Reflections, Hope, and A Brighter Future
This is a difficult column to write. Our world is topsy-turvy and it seems only appropriate to document the current events affecting, literally, billions of people on all continents. Three events compete for your author’s attention: The world is dealing with a pandemic. The first true pandemic in just over 100 years. A century ago, the Spanish flu took millions of lives. Although called the 1918 Spanish Flu pandemic, the ravages of that viral outbreak lasted three years, the last deaths attributed to it taking place in 1921.
And this is the year of the United States Federal Census. Taken every decade since 1790, it is a keynote event for all genealogists. It is hoped every person in the country will, indeed, take the time to respond to the questionnaire. The results of the census will not be released for public review for 70 years. Thus, this year also marks the release of the 1950 US Federal Census – the first year many of us will appear in that historic document.
Additionally, this month Christians the world over will celebrate Easter. Easter Sunday this year occurs 12 April 2020. The celebration coincides with the vernal equinox.
The Coronavirus Pandemic:
This is a scary time. The world is held hostage, it seems, by a microscopic virus which has been named COVID-19. Countries all around the globe have enacted restrictions of varying degrees upon their own citizenry and upon foreign travelers in a bid to stop the transmission of this dread disease.
From time to time, throughout history, viral epidemics have erupted. The virus is a rather unique biologic, possessing the ability to mutate in response to its environment and its host. Each mutation is designed to permit the viral invader to take over the host’s body, its very basic cellular function, in order to transmogrify the host’s cells to become … the virus. This process, it appears, has been part and parcel of the Earth’s experience since the very beginning of time. Each time a virus is successfully fought off by a human host, the process of battle imparts a “memory” – antibodies developed in response to the viral invasion that defeated the enemy. Astonishingly, the human species has the ability – through its genetic structure – to develop what scientists refer to as “herd immunity” to each specific type of viral agent. You may be most familiar with this through the annual flu vaccination process. Each year, medical experts attempt to prognosticate – to prophesize as to the variation of flu that will be prevalent in the coming season. Vaccinations are prepared and offered to every person in the hope of preventing the agony and potential for death faced by flu victims. These vaccinations utilize the antibodies harvested from experimental subjects that successfully fought off that strain of influenza, among other things.
What makes the coronavirus so deadly is that the coronavirus is not native to human hosts. The various types of coronavirus infections are ones that have for millenia infected other creatures: birds, swine, ovine, canine, feline, and reptilian creatures. Therefore, no “herd immunity” has been developed by humankind. The virus, somehow, modifies and becomes able to infect a human host. Once in that single human host, the virus “learns” to mutate and transmit from human host to human victim. When that process begins, scientists race to find a way to stop the virus.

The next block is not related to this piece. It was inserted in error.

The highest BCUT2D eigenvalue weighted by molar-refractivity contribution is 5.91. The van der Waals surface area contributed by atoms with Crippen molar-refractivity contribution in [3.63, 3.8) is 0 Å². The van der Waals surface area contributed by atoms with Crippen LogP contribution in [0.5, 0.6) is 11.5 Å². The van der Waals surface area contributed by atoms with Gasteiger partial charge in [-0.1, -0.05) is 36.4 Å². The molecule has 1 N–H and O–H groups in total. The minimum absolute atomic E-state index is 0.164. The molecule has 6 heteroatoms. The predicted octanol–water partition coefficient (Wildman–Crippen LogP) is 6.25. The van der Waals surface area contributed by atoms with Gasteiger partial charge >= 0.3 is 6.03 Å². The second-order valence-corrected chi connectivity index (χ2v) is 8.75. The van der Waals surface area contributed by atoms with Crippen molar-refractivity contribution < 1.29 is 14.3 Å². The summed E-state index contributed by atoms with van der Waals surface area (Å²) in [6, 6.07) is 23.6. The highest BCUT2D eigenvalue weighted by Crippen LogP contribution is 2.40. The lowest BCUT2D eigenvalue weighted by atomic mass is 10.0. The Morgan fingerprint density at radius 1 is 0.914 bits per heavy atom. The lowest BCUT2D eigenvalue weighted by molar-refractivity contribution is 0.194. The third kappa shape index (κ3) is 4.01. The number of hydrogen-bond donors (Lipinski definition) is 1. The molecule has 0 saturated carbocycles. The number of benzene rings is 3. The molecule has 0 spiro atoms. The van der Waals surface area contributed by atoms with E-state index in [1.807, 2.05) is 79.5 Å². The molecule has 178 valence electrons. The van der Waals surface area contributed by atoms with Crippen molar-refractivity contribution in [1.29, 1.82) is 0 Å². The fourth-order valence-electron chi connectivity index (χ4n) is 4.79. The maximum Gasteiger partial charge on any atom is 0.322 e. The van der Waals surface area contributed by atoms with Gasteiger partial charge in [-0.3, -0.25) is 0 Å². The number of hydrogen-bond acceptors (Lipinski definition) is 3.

Many humans are able to develop their own immune response to viral infections. They experience the typical series of symptoms, from aches and pains, muscle soreness, cough and sneeze reactions, volumes of mucosal reaction, often even vomiting and diarrhea. The one marked and constant symptom is fever, as the human body attempts to “burn” out the viral invader. Although fever is most uncomfortable and millions of dollars are spent on NSAIDS (aspirin, ibuprofen, and the like) to reduce the fever, that fever is actually the best natural defense our bodies can provide. Yes. Fever can kill, but if permitted to go untreated until the thermometer reflects a temperature higher than … (doctors will advise, but often 102 or 103 degrees is when fever reducing medications are prescribed), the body is working to fight that disease!
It should be noted that one of the ways viral invaders mutate is when your doctor prescribes medication for an illness and you fail to take ALL the prescribed dosages. Often, we feel better and don’t like the process of taking medications, so we stop taking the meds. MISTAKE! This permits the wily, evil little buggers to figure out a way to SURVIVE that particular medication. Next time, next year, next person, the virus is now immune to that cure. Another cure bites the dust.
COVID-19 has been traced to what is believed to have been Host One who visited a live animal market in Wuhan, China. There, live creatures are sold for food sources. Somehow, one of those creatures was handled, slaughtered, or prepared for a meal in a manner that permitted the infected host’s viral invader to attach itself to the human. Once within that human host, it rapidly mutated and within a week, it is believed, had developed the ability to transmit from human host to human victim. The symptoms were, as reported, marked by rapid onset and – for far too many – rapid death. The cause of the fatalities appears to be a very quick acting pneumonia where the mucosa in the body becomes so thickened and voluminous the patient is asphyxiated. This location was particularly dangerous, as it was within close proximity to an international airport.
China has a history of purposefully obscuring news of negative import. In spite of historical evidence that early acknowledgment and broad publication of such horrific illnesses helps to contain the outbreak, the negative impact to the international repute or economic impact has contributed to the tendency to cover up such outbreaks. The world first learned in January of the COVID-19 outbreak in China that occurred in December of 2019. However, there is emerging rumor that the earliest case was discovered in November. Whether or not that is true, is of little use now – other than as an educational tool for future response.